MR: Give me Belgium and France in one half, and Spain and England in the other. I had Spain and Belgium before the tournament so I’m riding that to the final, with the Spanish hoisting their second World Cup.
DK: Belgium, France, Croatia and Colombia
8) How did the performances of Panama and Costa Rica affect your perception of the USMNT’s failure? How often did you contemplate the USMNT during the group stage?
JPW: I thought all three CONCACAF teams would struggle before the tournament, so not too much but it did hammer home just how poor USMNT was in qualifying. I’ve contemplated the USA’s absence quite often actually, especially seeing Hirving Lozano ripping it up. That should’ve been Christian Pulisic.
NM: I’ve thought about the USMNT far less than I expected. There’s been a freedom associated with watching a USMNT-free tournament, and I’ve adored this World Cup. That said, Keylor Navas gave Costa Rica their Tim Howard vs. Belgium game in a loss to Brazil, while Panama looked like a team that only got to the World Cup on a goal that never crossed the line. That part, I admit, brought the U.S. to mind a bit.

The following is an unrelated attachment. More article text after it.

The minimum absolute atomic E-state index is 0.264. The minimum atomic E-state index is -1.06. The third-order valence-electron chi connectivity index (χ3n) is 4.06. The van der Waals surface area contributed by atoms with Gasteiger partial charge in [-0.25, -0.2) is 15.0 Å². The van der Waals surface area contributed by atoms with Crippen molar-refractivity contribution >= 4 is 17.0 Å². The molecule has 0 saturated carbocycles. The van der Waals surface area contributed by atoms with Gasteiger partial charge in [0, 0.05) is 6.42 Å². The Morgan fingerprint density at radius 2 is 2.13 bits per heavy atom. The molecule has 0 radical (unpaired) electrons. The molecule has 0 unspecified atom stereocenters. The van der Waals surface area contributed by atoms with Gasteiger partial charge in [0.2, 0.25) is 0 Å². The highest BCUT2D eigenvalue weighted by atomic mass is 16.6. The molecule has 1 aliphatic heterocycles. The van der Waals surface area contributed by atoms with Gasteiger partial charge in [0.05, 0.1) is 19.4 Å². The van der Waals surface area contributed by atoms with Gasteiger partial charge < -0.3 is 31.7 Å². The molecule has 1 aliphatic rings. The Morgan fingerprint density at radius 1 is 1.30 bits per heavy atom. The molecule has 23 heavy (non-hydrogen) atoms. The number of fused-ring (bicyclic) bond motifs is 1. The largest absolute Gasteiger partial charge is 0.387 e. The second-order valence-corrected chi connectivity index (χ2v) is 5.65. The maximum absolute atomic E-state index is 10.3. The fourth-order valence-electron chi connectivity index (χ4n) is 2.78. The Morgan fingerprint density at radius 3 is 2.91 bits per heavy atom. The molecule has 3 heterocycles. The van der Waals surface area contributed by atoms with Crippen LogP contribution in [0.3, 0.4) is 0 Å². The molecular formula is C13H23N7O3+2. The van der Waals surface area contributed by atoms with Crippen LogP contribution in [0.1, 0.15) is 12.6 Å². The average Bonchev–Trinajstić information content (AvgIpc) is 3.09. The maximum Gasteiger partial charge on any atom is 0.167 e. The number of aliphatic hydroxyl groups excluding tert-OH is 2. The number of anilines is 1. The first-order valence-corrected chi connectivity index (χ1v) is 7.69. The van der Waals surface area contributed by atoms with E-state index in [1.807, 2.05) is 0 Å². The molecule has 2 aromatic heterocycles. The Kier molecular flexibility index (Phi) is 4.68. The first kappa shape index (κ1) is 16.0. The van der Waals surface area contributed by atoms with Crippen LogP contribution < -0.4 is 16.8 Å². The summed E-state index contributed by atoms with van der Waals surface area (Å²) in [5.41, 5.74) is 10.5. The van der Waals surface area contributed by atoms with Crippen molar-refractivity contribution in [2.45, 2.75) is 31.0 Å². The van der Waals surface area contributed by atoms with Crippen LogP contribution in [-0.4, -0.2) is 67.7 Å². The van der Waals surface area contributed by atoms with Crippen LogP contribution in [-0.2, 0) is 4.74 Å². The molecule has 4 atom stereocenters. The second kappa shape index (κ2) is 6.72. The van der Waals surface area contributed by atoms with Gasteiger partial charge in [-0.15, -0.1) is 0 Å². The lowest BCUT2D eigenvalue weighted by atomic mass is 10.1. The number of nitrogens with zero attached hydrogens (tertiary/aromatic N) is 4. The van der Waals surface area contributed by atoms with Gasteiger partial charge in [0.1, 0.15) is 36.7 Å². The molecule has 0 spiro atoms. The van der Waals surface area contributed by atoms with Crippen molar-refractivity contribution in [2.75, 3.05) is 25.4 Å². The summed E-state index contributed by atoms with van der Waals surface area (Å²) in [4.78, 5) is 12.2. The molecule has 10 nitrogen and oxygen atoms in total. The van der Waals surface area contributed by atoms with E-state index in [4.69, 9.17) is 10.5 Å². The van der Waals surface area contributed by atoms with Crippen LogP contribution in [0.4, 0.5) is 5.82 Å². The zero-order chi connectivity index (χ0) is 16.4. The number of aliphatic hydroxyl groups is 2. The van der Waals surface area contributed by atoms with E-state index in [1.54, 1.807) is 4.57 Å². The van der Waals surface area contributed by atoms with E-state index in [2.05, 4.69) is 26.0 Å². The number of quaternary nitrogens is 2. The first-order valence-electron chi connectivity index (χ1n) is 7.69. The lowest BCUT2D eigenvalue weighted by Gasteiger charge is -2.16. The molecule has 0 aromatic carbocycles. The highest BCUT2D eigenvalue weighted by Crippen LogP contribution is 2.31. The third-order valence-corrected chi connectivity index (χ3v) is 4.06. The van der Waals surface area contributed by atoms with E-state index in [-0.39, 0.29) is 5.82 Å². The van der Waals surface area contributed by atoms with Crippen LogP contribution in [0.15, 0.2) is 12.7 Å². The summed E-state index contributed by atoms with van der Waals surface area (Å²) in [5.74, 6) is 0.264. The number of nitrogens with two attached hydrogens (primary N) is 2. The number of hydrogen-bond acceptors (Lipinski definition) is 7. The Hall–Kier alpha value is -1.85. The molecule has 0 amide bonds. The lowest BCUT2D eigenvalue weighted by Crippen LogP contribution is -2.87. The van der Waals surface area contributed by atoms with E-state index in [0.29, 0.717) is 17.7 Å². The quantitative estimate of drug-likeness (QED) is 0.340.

AE: Very little, if at all. The World Cup is for the 32 teams that qualify; it’s meant to be enjoyed for what it is, and for who is there. We had seven months to rue what happened in qualifying, and we’ll pick right back up in a couple more weeks, but for now, it’s the furthest thing from my mind.
KB: As much as I don’t want to project CONCACAF’s performance in this tournament onto the USMNT, as the transitive property is a dangerous game, but I couldn’t help it. Watching Panama struggle so mightily left me crying out for more answers as to how in the world the United States failed to deal with such a weak opponent. I’m wildly disappointed not just with the confederation as a whole, but the entire United States performance over the last two years. Bruce Arena has projected blame on just about everyone, but watching Panama only makes me shake my fist at him and others culpable even more.